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McDonald’s Rejects Franchisees’ Request to Delay Major Changes to Franchise System

Changes include updated standards and guidelines for how the company evaluates potential new franchisees.

By Victoria CampisiStaff Writer
Updated 11:11AM 09/29/22

According to a letter reviewed by CNBC, a group representing McDonald’s owners says the company rejected a request to delay changes to franchising policies. The changes include updated standards and adjustments to how the company evaluates potential new restaurant operators. 

The updated policies from Mcdonald's were revealed during the summer, leading to tension between some operators and the company. The National Franchisee Leadership Alliance (NFLA) said in a letter to owners on September 28 that McDonald’s declined its request to make the changes in June 2023 instead of January 1. 

In a poll by the National Owners Association, franchise owners reported being unhappy with these changes. They expressed a lack of confidence in the company’s CEO, Chris Kemczinski and its U.S. president, Joe Erlinger. 

The NFLA is seeking more information from the brand on what it calls its “McDonald’s Values,” or “Serve, Inclusion, Integrity, Community and Family.” The update is intended to reflect how these should be upheld by franchise operators in person and online. The new policies also call for evaluating new operators equally, rather than giving favorable treatment to spouses and children of current franchisees.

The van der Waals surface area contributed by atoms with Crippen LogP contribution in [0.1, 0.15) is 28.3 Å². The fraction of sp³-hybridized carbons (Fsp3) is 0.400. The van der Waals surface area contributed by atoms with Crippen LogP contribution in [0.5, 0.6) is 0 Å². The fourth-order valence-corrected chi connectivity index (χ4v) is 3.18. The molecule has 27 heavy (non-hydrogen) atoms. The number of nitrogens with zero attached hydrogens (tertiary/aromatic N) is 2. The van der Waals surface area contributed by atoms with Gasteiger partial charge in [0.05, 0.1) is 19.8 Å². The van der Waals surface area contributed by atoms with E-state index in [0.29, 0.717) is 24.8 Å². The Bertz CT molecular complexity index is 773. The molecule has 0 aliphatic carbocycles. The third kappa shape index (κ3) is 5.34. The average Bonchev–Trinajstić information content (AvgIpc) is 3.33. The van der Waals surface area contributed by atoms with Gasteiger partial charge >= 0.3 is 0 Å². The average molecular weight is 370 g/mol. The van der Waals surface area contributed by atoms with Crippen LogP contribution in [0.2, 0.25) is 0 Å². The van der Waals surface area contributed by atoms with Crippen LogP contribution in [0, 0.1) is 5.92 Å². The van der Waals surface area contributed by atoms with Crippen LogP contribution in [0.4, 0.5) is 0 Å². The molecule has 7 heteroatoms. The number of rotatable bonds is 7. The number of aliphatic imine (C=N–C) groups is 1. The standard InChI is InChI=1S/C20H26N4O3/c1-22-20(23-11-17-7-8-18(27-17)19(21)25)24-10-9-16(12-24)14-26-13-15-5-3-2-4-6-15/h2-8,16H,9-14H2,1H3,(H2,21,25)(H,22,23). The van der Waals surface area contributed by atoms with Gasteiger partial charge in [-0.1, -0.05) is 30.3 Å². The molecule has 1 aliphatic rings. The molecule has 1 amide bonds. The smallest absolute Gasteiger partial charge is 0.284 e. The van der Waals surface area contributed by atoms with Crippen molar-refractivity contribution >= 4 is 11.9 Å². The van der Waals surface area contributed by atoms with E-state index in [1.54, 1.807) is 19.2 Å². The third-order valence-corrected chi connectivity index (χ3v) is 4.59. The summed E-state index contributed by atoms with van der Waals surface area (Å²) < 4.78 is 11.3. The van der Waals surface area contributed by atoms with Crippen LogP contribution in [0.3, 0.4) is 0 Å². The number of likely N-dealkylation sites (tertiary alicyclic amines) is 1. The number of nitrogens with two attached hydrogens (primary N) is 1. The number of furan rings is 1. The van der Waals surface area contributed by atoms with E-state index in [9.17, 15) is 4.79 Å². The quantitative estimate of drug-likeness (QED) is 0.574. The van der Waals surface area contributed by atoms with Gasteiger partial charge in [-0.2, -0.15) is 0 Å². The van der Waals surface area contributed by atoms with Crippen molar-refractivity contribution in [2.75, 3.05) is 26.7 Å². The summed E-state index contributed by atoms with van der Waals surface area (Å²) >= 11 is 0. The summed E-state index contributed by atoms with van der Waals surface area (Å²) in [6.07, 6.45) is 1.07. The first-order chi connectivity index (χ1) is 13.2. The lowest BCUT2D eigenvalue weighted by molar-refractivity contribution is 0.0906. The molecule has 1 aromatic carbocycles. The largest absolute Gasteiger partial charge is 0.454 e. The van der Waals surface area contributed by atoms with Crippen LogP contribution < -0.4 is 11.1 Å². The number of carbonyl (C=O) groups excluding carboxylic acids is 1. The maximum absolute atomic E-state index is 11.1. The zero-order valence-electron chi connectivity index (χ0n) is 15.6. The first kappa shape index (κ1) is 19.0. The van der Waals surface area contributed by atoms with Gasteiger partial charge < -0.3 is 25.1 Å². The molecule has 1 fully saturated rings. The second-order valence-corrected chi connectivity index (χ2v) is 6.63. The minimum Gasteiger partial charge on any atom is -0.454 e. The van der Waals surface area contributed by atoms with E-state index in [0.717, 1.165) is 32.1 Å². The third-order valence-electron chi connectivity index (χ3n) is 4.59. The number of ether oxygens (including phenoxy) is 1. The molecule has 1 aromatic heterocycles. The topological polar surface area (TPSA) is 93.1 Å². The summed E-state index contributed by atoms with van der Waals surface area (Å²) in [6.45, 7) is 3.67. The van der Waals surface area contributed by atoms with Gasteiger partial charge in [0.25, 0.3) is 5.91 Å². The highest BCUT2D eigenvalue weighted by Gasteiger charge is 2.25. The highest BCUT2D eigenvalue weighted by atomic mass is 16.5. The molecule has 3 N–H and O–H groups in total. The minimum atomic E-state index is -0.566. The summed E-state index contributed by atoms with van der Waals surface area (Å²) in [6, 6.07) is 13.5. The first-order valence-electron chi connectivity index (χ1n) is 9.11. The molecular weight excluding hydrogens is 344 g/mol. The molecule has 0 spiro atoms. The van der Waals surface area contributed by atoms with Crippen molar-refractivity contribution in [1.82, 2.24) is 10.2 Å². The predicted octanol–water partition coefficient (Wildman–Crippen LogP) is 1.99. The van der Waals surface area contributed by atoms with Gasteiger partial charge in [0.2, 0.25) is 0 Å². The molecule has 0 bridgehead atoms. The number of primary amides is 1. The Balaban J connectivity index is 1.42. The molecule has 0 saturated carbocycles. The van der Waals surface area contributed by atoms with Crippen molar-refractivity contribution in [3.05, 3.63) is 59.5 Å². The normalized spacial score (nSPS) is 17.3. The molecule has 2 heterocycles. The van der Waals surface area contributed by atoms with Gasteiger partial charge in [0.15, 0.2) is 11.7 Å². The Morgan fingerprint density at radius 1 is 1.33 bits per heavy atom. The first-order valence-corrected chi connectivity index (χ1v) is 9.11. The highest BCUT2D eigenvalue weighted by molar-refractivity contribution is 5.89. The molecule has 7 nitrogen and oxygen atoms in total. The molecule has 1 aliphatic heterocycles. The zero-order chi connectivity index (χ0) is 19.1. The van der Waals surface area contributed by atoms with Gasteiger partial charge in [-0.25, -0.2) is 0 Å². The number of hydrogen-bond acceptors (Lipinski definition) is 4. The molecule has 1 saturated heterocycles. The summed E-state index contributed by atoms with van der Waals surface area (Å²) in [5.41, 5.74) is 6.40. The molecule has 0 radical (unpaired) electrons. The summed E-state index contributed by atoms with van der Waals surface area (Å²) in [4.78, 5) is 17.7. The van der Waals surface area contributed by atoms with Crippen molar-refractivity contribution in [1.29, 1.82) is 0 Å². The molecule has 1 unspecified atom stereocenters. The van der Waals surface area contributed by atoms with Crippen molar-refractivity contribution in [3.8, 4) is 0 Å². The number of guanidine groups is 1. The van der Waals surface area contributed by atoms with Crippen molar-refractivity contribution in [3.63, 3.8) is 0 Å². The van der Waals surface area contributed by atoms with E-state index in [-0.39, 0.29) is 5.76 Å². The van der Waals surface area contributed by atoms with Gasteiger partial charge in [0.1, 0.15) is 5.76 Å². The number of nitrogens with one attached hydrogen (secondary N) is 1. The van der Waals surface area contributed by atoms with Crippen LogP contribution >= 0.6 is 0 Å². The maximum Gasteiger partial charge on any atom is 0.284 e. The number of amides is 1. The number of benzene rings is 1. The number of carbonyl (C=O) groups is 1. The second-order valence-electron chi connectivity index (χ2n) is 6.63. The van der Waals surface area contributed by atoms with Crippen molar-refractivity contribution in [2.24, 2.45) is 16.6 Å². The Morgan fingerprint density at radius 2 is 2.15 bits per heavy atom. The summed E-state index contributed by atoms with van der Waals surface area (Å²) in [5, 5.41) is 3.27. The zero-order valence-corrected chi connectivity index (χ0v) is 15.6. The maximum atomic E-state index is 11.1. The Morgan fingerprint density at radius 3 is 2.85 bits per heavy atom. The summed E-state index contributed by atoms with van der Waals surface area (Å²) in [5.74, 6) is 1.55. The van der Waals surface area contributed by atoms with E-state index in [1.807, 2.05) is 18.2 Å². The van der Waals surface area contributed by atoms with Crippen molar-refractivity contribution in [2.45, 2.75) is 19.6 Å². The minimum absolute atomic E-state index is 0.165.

Additionally, McDonald’s is separating how it renews leases, which are given in 20-year terms, from assessments of whether owners can operate additional restaurants. This means that a lease renewal would not automatically lead to an owner being eligible to operate additional locations. In a message to owners, the company said that “this change is in keeping with the principle that receiving a new franchise is earned, not given.”

According to the company, there were more than 2,400 McDonald’s franchise owners as of 2021. Franchisees run around 95% of locations. 

Read the full article here at CNBC.